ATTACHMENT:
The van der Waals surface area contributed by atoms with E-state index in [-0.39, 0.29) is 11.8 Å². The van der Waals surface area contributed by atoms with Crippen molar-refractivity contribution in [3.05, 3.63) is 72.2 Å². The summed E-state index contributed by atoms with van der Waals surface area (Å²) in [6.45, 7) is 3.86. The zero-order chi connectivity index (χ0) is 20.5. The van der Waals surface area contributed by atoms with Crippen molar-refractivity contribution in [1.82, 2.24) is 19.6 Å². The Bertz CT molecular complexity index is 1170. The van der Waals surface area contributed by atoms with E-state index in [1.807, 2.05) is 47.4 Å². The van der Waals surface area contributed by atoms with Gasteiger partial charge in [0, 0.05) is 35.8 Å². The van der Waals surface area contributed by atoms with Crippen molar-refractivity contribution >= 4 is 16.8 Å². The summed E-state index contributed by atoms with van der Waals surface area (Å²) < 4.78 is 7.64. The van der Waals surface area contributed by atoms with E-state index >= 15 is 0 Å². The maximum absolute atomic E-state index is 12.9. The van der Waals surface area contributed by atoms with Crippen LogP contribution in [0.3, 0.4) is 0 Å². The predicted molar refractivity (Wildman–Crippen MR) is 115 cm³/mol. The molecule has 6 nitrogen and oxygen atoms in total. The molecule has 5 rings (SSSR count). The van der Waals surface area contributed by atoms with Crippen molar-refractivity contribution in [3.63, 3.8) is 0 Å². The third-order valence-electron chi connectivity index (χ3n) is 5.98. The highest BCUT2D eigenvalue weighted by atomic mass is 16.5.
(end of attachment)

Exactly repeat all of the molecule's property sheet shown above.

The van der Waals surface area contributed by atoms with E-state index in [-0.39, 0.29) is 11.8 Å². The van der Waals surface area contributed by atoms with Crippen molar-refractivity contribution in [3.05, 3.63) is 72.2 Å². The summed E-state index contributed by atoms with van der Waals surface area (Å²) in [6.45, 7) is 3.86. The zero-order chi connectivity index (χ0) is 20.5. The van der Waals surface area contributed by atoms with Crippen molar-refractivity contribution in [1.82, 2.24) is 19.6 Å². The Bertz CT molecular complexity index is 1170. The van der Waals surface area contributed by atoms with E-state index in [1.807, 2.05) is 47.4 Å². The van der Waals surface area contributed by atoms with Gasteiger partial charge in [0, 0.05) is 35.8 Å². The van der Waals surface area contributed by atoms with Crippen molar-refractivity contribution >= 4 is 16.8 Å². The summed E-state index contributed by atoms with van der Waals surface area (Å²) < 4.78 is 7.64. The van der Waals surface area contributed by atoms with E-state index >= 15 is 0 Å². The maximum absolute atomic E-state index is 12.9. The van der Waals surface area contributed by atoms with Crippen LogP contribution in [0.3, 0.4) is 0 Å². The predicted molar refractivity (Wildman–Crippen MR) is 115 cm³/mol. The molecule has 6 nitrogen and oxygen atoms in total. The molecule has 5 rings (SSSR count). The van der Waals surface area contributed by atoms with Crippen molar-refractivity contribution in [3.63, 3.8) is 0 Å². The third-order valence-electron chi connectivity index (χ3n) is 5.98. The highest BCUT2D eigenvalue weighted by atomic mass is 16.5.